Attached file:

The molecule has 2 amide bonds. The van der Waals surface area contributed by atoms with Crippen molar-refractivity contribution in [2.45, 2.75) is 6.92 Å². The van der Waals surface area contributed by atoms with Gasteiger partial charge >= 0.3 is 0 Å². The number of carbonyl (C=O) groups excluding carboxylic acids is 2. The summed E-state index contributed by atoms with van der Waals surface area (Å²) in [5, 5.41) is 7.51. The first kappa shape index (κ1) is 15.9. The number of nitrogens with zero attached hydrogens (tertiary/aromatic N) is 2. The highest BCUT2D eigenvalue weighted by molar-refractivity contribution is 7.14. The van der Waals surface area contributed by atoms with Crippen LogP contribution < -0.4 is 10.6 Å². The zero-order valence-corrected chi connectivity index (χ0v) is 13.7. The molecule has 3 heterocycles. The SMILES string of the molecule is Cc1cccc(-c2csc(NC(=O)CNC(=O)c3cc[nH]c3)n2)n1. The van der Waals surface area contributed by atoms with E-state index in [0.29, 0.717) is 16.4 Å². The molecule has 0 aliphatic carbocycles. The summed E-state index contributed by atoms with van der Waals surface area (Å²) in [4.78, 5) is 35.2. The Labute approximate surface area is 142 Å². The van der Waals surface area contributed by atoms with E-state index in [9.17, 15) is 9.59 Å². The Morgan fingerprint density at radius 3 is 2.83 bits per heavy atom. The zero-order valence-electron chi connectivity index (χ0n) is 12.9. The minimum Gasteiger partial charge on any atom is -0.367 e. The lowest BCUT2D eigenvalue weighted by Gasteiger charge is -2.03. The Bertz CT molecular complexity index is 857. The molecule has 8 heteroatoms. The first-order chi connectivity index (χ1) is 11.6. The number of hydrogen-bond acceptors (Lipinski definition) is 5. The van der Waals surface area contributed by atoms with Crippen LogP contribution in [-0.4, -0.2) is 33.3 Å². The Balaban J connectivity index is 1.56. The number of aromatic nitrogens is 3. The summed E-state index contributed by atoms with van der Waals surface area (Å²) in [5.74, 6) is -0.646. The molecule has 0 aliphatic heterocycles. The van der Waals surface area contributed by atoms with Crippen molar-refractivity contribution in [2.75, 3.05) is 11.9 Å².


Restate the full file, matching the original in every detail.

The molecule has 2 amide bonds. The van der Waals surface area contributed by atoms with Crippen molar-refractivity contribution in [2.45, 2.75) is 6.92 Å². The van der Waals surface area contributed by atoms with Gasteiger partial charge >= 0.3 is 0 Å². The number of carbonyl (C=O) groups excluding carboxylic acids is 2. The summed E-state index contributed by atoms with van der Waals surface area (Å²) in [5, 5.41) is 7.51. The first kappa shape index (κ1) is 15.9. The number of nitrogens with zero attached hydrogens (tertiary/aromatic N) is 2. The highest BCUT2D eigenvalue weighted by molar-refractivity contribution is 7.14. The van der Waals surface area contributed by atoms with Crippen LogP contribution < -0.4 is 10.6 Å². The zero-order valence-corrected chi connectivity index (χ0v) is 13.7. The molecule has 3 heterocycles. The SMILES string of the molecule is Cc1cccc(-c2csc(NC(=O)CNC(=O)c3cc[nH]c3)n2)n1. The van der Waals surface area contributed by atoms with E-state index in [0.29, 0.717) is 16.4 Å². The molecule has 0 aliphatic carbocycles. The summed E-state index contributed by atoms with van der Waals surface area (Å²) in [4.78, 5) is 35.2. The Labute approximate surface area is 142 Å². The van der Waals surface area contributed by atoms with E-state index in [9.17, 15) is 9.59 Å². The Morgan fingerprint density at radius 3 is 2.83 bits per heavy atom. The zero-order valence-electron chi connectivity index (χ0n) is 12.9. The minimum Gasteiger partial charge on any atom is -0.367 e. The lowest BCUT2D eigenvalue weighted by Gasteiger charge is -2.03. The Bertz CT molecular complexity index is 857. The molecule has 8 heteroatoms. The first-order chi connectivity index (χ1) is 11.6. The number of hydrogen-bond acceptors (Lipinski definition) is 5. The van der Waals surface area contributed by atoms with Crippen LogP contribution in [-0.4, -0.2) is 33.3 Å². The Balaban J connectivity index is 1.56. The number of aromatic nitrogens is 3. The summed E-state index contributed by atoms with van der Waals surface area (Å²) in [5.74, 6) is -0.646. The molecule has 0 aliphatic heterocycles. The van der Waals surface area contributed by atoms with Crippen molar-refractivity contribution in [2.75, 3.05) is 11.9 Å².